Greater incentives are needed to encourage institutional investors, including pension funds, to invest in such a way to help prevent climate change, investment experts have argued.
The government has today (12 June) laid legislation to require the UK to achieve net-zero carbon emissions by 2050. The statutory instrument will amend the Climate Change Act 2008 to make the UK the first G7 country to set a legally-binding target on emissions.
It comes as pension schemes are increasingly being urged to use their funds to invest for a low-carbon future. Earlier this month, pensions and financial inclusion minister Guy Opperman said the risks of climate change are "too important to ignore" and that schemes should "do the right thing" by investing with the climate in mind.
From October, schemes will have to report on how their default funds take into consideration ESG factors, including climate change, and explain if certain financially-material risks are ignored.
Octopus Energy Investments co-head Matt Setchell welcomed the target but said how to achieve it was the "elephant in the room" as the "UK currently lacks the required investment".
"Given public interest in tackling climate change, pension funds in particular may have a responsibility to invest the public's pension funds into climate saving causes," he added. "Pension funds are acutely aware of rising public pressure and this, combined with a new government agenda, will help them take the necessary steps to review how their investment portfolios could prevent change.
"It is essential that, along with setting new targets, the UK government maintains a supportive regulatory environment to encourage institutional investment into preventing climate change. Setting targets alone will not incentivise investment."
Hermes Investment Management head of policy and advocacy Ingrid Holmes said the target was "great news" and welcomed the "long-term certainty this provides for investors". But she warned that, without additional policies, little progress would be made.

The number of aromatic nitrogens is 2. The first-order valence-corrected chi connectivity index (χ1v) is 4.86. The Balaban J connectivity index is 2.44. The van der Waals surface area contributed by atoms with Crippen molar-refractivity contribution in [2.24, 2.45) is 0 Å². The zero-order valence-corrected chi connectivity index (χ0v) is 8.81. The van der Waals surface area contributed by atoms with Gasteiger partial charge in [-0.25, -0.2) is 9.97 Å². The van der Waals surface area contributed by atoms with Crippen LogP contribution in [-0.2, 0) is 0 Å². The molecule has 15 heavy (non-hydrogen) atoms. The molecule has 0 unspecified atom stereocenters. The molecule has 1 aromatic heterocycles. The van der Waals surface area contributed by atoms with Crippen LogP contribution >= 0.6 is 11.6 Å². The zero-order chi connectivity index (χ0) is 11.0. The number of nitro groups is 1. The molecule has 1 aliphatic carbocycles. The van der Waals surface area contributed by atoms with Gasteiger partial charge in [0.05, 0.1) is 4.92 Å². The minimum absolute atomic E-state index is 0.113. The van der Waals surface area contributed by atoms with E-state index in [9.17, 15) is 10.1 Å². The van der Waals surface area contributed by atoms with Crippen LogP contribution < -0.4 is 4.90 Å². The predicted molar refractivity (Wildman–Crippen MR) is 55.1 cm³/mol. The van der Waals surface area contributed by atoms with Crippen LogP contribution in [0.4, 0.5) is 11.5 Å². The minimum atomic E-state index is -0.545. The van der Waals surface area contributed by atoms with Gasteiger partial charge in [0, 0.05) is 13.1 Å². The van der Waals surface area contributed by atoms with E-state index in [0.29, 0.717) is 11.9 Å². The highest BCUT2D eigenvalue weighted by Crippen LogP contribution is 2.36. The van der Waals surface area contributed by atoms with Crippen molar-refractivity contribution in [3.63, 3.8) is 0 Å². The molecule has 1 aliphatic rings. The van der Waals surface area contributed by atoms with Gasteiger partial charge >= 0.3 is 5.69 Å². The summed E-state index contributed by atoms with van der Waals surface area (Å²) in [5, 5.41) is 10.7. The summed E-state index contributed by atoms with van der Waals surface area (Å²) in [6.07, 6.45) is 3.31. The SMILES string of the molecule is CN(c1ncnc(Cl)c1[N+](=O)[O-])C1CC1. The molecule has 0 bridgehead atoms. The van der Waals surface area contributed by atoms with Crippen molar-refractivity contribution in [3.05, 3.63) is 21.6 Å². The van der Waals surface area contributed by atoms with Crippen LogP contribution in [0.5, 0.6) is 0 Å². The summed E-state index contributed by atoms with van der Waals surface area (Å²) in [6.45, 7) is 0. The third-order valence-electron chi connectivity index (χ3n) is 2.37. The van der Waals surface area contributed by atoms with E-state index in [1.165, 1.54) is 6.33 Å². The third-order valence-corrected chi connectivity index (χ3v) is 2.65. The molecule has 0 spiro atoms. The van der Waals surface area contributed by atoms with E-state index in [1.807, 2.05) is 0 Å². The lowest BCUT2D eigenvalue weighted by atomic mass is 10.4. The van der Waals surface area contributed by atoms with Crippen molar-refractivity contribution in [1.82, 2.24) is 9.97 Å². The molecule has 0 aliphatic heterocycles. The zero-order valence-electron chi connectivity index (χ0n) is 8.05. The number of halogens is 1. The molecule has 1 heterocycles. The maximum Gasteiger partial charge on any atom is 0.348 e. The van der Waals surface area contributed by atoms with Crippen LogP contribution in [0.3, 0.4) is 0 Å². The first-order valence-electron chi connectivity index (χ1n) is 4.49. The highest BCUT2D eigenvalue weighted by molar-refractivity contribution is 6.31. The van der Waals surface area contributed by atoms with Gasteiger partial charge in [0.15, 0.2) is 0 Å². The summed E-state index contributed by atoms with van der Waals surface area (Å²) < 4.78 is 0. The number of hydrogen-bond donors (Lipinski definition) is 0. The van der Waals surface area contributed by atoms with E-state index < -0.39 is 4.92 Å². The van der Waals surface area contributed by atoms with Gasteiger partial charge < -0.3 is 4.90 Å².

"The next step will be for the government to introduce the policies needed to accelerate investment into low carbon and resilient infrastructure required to achieve these goals," she said.
"Doing so will create new opportunities for pension funds to deploy capital to assets that enable them to meet their financial obligations to end investors in the holistic fashion the new Department for Work and Pensions rules envisage."
Writing for Professional Pensions after Opperman's comments, LCP investment partner Dan Mikulskis also argued the problem of investing with climate change in mind was a lack of supply.
He said the minister needed to "investigate ways to incentivise the development and bringing to market of a steady supply" of such assets.
The government earlier this year set out plans to make it easier for defined contribution (DC) funds to invest in illiquid assets, such as the infrastructure needed in a low-carbon world, but has not yet responded to feedback.
Meanwhile, the recent suspension of Neil Woodford's equity fund due to liquidity concerns has raised questions over the suitability of illiquid assets in DC pots.
Last week, the Carbon Disclosure Project (CDP) found the world's 200 largest companies were exposed to close to $1trn (£790bn) of potential climate risks.
Executive chairman Paul Dickinson said this showed the need for pension funds to reinvest funds in low-carbon assets.
"Pension funds are investing in people's futures, and the future of the economy is net zero," he said. "From CDP's work with companies and investors over the last 18 years we know climate change has quickly risen up the agenda to become a boardroom issue."
Around a quarter of the exposure is in "stranded assets", he said.
"These include fossil fuel assets that may no longer offer economic returns as the market shifts, or exposure to the physical impacts of climate change."
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